- This event has passed.
Don Norman (UC San Diego)
March 5, 2014 @ 4:00 pm - 5:00 pm
What is Design?
Design is exciting precisely because it is so ill-defined. It is a practice and a profession more than an academic discipline. As a result, design is an uneasy fit within a research university.
I stumbled into design literally by accident: the accident at the Three-Mile Island nuclear power plant. I discovered that the accident resulted to a large extent because of poor design of the control panels and my training in engineering, psychology, and cognitive science was a perfect background to understand the design issues. Since then I have studied, taught, and written about design (my first book on the topic is entitled UCSD — User Centered System Design). I worked at Apple where designers taught me their trade. But even though I have visited many major design schools around the world (and have an honorary degree from one of them‹Delft), I still do not understand just what design is.
The lack of understanding is not mine alone. My design friends, professors at major design schools, are similarly confused. But the confusions create an opportunity to establish a new discipline involving the best of design¹s creativity, ingenuity, and special ways of attacking problems. Design is the practice of doing and of making, creating great products and services that fit human needs, that delight and inform. Design is exciting because it calls upon all areas of the university, from the arts and humanities, to the social sciences, science and engineering, and business. Design should be a wonderful fit within the university. How can this be done? Ah, that is the challenge.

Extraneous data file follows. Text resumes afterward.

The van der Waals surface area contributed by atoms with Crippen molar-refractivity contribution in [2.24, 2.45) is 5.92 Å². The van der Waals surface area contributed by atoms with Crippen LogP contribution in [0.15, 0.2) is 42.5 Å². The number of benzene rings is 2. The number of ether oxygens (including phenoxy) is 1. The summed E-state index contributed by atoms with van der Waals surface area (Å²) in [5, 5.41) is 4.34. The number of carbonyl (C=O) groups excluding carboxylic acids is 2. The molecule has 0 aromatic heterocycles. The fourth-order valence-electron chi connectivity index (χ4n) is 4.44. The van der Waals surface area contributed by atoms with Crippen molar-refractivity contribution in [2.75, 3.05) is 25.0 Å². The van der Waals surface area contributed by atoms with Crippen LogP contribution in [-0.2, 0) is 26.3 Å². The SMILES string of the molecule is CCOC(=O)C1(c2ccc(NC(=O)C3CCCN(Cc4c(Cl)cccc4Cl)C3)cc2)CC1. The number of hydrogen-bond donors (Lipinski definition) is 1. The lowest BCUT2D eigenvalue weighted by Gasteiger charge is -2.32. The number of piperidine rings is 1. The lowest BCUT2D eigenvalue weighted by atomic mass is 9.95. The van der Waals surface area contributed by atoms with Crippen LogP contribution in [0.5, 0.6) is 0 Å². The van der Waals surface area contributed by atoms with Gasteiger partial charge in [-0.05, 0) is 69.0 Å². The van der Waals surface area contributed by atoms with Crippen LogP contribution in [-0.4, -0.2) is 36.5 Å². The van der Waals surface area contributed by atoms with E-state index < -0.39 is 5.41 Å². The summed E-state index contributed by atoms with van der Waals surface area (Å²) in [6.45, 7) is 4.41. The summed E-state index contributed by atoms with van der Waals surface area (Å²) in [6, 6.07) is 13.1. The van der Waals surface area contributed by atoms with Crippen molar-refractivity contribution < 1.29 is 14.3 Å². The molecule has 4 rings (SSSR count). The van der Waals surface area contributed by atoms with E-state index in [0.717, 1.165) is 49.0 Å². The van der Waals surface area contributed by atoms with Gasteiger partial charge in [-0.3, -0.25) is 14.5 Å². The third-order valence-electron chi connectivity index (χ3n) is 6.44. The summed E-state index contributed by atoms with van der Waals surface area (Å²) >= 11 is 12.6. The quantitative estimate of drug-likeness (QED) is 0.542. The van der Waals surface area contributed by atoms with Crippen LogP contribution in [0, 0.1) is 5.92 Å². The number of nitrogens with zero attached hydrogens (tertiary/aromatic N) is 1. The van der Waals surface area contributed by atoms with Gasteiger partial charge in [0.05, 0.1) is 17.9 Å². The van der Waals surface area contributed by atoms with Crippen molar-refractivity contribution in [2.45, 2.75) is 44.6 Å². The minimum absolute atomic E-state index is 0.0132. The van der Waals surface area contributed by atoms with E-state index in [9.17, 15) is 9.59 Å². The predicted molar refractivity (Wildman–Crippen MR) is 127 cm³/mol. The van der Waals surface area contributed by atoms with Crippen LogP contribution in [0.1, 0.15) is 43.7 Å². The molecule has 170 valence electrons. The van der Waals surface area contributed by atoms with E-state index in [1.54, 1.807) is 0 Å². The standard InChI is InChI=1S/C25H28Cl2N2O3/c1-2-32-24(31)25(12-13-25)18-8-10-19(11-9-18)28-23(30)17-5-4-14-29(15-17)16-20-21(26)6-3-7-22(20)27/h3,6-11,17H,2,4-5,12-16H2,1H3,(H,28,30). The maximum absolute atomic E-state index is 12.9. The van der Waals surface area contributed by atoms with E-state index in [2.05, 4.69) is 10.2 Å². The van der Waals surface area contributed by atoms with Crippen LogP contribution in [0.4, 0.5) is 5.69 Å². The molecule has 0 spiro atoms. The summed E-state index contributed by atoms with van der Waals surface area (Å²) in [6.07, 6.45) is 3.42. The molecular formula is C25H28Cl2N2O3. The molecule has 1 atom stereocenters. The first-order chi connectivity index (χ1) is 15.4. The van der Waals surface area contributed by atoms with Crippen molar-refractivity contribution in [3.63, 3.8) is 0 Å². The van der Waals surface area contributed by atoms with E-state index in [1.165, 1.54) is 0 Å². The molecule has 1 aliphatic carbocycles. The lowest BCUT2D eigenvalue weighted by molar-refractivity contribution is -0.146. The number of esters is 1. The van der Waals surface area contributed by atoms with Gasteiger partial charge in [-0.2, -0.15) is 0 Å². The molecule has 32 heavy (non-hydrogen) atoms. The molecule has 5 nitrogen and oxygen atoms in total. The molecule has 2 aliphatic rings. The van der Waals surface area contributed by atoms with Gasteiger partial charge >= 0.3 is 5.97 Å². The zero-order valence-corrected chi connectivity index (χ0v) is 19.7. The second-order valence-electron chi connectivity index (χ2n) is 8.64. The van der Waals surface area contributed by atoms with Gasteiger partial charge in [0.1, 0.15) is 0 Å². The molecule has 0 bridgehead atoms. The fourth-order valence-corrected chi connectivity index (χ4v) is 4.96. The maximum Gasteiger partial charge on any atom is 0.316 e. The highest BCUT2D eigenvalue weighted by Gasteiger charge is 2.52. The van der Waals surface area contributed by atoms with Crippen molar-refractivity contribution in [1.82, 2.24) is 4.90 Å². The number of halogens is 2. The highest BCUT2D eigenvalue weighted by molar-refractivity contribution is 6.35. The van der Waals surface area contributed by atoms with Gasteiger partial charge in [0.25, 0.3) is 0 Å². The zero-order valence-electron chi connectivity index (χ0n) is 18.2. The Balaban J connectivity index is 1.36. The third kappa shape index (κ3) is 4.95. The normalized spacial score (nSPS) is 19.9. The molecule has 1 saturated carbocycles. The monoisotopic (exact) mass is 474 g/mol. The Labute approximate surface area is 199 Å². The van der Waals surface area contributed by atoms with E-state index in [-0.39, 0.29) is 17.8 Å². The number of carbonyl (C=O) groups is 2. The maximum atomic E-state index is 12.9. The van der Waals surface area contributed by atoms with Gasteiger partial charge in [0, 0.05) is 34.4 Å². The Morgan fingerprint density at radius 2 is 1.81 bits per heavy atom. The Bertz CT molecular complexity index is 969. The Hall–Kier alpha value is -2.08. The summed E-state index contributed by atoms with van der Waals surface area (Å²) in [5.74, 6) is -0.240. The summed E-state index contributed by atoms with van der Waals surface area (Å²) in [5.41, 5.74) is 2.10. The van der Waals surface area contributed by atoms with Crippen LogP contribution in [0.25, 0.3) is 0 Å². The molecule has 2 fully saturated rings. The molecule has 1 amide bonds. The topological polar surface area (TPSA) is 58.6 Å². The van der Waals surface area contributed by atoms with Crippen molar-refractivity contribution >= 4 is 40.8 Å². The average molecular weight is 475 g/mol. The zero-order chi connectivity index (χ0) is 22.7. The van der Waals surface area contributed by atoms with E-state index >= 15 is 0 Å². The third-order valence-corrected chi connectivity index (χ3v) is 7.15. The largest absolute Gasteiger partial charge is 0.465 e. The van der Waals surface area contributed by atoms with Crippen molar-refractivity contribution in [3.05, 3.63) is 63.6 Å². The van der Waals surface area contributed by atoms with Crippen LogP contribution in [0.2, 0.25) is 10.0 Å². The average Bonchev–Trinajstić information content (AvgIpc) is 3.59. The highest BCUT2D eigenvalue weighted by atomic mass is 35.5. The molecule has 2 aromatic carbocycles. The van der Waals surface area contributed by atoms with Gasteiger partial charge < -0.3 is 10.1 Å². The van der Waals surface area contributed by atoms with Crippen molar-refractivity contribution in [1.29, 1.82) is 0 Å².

About the Speaker
Don Norman was founding Chair of the Cognitive Science Department at UCSD, and has subsequently been Vice President at Apple and Professor of Computer Science & Design at Northwestern. His books include User-Centered Design and The Design of Everyday Things, among many others. He has been for decades a leader and innovator in the field of design.